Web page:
IBM announced several new initiatives, including a call for tech companies to follow IBM’s Responsible AI and Data Principles and a Call for Code at the VivaTech conference in Paris today.

At the conference, Ginni Rometty, chairman, CEO and president of IBM, called on all tech companies to adhere to the Responsible AI and Data Principles that IBM published two years ago.

The company explained that while this is timely with current events, it is not in response to the recent backlash against tech giants.

The Responsible AI and Data Principles states that data belongs to its creator and that a company’s data and the insights gained from it belong to that company.

It also states that AI needs to be transparent, explainable, and should be used to augment human intelligence, not replace it. Companies should be open about who trained a model and with what data. They should also be able to explain how AI reaches a decision and show proof for that.

According to the company, those principles are built into Watson. IBM believes that any company putting AI on the market should adhere to those principles as well.

Rometty also announced the Call for Code initiative, which tasks developers with coming up with solutions that will help alleviate the aftermath of natural disasters.

“At IBM, we fundamentally believe in the power of technology to make our world a better place to live, and to benefit the lives of the many, not just the few,” said Ginni Rometty, Chairman, CEO and President of IBM. “We all have a responsibility to use innovation to make a difference and through this initiative our collective goal is to help people in need and it build a better future.”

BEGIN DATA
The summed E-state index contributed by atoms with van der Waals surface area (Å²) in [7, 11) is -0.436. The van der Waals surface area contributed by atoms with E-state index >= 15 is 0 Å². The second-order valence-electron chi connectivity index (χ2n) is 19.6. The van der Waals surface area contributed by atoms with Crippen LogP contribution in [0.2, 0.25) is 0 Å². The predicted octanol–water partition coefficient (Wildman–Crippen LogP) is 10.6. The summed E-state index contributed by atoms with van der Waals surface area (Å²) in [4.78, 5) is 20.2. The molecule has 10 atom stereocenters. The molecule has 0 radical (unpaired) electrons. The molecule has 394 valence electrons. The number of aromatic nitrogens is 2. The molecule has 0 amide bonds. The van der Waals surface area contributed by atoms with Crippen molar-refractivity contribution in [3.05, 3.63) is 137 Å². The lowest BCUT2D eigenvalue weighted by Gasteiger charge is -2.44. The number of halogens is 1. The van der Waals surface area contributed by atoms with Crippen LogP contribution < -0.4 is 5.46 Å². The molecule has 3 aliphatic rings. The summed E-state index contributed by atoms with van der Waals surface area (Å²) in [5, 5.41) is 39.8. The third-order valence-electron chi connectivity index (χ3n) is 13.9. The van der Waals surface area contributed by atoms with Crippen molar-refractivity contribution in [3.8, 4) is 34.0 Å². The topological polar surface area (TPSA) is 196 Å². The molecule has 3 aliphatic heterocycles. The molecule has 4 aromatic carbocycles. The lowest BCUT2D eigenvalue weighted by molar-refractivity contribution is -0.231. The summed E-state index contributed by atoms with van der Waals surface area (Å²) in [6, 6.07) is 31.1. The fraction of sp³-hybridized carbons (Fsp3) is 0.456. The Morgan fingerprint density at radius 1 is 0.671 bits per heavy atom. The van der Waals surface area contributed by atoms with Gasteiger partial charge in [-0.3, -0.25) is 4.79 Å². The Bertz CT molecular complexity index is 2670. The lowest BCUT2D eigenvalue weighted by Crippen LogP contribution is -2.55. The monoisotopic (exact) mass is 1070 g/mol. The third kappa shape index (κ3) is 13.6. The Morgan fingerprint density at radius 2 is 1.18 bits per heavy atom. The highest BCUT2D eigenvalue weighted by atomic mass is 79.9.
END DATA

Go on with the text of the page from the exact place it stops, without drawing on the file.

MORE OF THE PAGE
IBM is committing its technology as well as $30 million over five years. The funding will provide access to developer tools, technologies, free code, and training with experts. It wants developers to explore areas related to data and AI, blockchain, cloud, and IoT technologies in order to address the issues our world faces.

The company will be partnering with the David Clark Cause for this initiative, and it has support from the United Nations and the American Red Cross.

Examples of the types of applications are those that reduce vulnerability by forecasting threats, improve precautionary measures, respond to medical emergencies during a disaster, and improve the overall resiliency of communities to rebuild after disasters.

For example, an application can be built that alerts pharmacies to increase stocks of antibiotics, insulin, bottled water, and vaccines based on weather forecasting.

A panel of to-be announced eminent technologists will judge the winning application, explained Angel Diaz, VP of developer technology and advocacy at IBM. The winning application will quickly transition to real-world use via IBM’s Corporate Service Corps, which sends IBM experts to underserved communities to apply technology to local issues.